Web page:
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Johnny Cash was an American icon, known for his level, bass-baritone voice and somber demeanor, and for huge hits like “Ring of Fire” and “I Walk the Line.” But he was also the most prominent political artist in the United States, even if he wasn’t recognized for it in his own lifetime, or since his death in 2003.
Then and now, people have misread Cash’s politics, usually accepting the idea of him as a “walking contradiction.” Cash didn’t fit into easy political categories—liberal or conservative, Republican or Democrat, hawk or dove. Like most people, Cash’s politics were remarkably consistent in that they were based not on ideology or scripts but on empathy—emotion, instinct, and identification.
Drawing on untapped archives and new research on social movements and grassroots activism, Citizen Cash offers a major reassessment of a legendary figure.
Michael Stewart Foley is a historian of American political culture. He is the author or editor of seven other books, including the prizewinning Confronting the War Machine: Draft Resistance During the Vietnam War, Front Porch Politics: The Forgotten Heyday of American Activism in the 1970s and 1980s, and the 33 1/3 book on punk band Dead Kennedys’ political masterpiece, Fresh Fruit for Rotting Vegetables. He has served as historical advisor on a number of films and television shows, including Mad Men, and his writing has appeared in the New York Times, the Guardian, the Boston Sunday Globe, and the Daily Beast, among other news outlets. He is Professor of American Civilization at Université Grenoble Alpes in France.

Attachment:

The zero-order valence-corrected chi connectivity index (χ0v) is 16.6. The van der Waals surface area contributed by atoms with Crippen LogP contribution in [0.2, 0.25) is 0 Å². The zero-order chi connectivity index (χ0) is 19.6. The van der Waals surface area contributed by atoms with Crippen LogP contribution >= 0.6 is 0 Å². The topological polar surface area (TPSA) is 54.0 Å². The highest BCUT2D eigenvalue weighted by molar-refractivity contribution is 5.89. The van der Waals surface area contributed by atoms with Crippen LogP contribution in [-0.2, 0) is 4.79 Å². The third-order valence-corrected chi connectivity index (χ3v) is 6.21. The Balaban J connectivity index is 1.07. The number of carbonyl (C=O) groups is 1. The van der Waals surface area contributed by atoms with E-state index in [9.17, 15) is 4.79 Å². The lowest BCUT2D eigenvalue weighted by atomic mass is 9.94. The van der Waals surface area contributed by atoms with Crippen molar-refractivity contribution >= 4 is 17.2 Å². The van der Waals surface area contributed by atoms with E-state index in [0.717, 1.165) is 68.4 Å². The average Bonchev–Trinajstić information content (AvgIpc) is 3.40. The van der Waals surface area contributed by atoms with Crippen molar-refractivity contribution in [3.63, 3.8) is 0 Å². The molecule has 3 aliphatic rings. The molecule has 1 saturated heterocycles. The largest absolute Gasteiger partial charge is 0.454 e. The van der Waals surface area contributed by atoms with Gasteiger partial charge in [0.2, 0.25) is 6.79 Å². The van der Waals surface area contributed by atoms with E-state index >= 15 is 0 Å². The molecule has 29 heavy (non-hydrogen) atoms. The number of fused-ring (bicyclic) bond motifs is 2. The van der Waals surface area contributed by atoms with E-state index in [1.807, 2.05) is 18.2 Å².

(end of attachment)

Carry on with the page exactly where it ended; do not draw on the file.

Michael Kazin is a Professor in the Department of History. He is an expert in U.S. politics and social movements, 19th and 20th centuries. His most recent book is War Against War: The American Fight for Peace, 1914-1918 which was named an Editor's Choice by the New York Times Book Review and was awarded the Elise M. Boulding Prize for the best book in peace history by the Peace History Society. His previous books include American Dreamers: How the Left Changed a Nation, which was named a Best Book of 2011 by The New Republic, Newsweek/Daily Beast, and The Progressive. He is currently writing a history of the Democratic Party, to be published by Farrar, Straus and Giroux.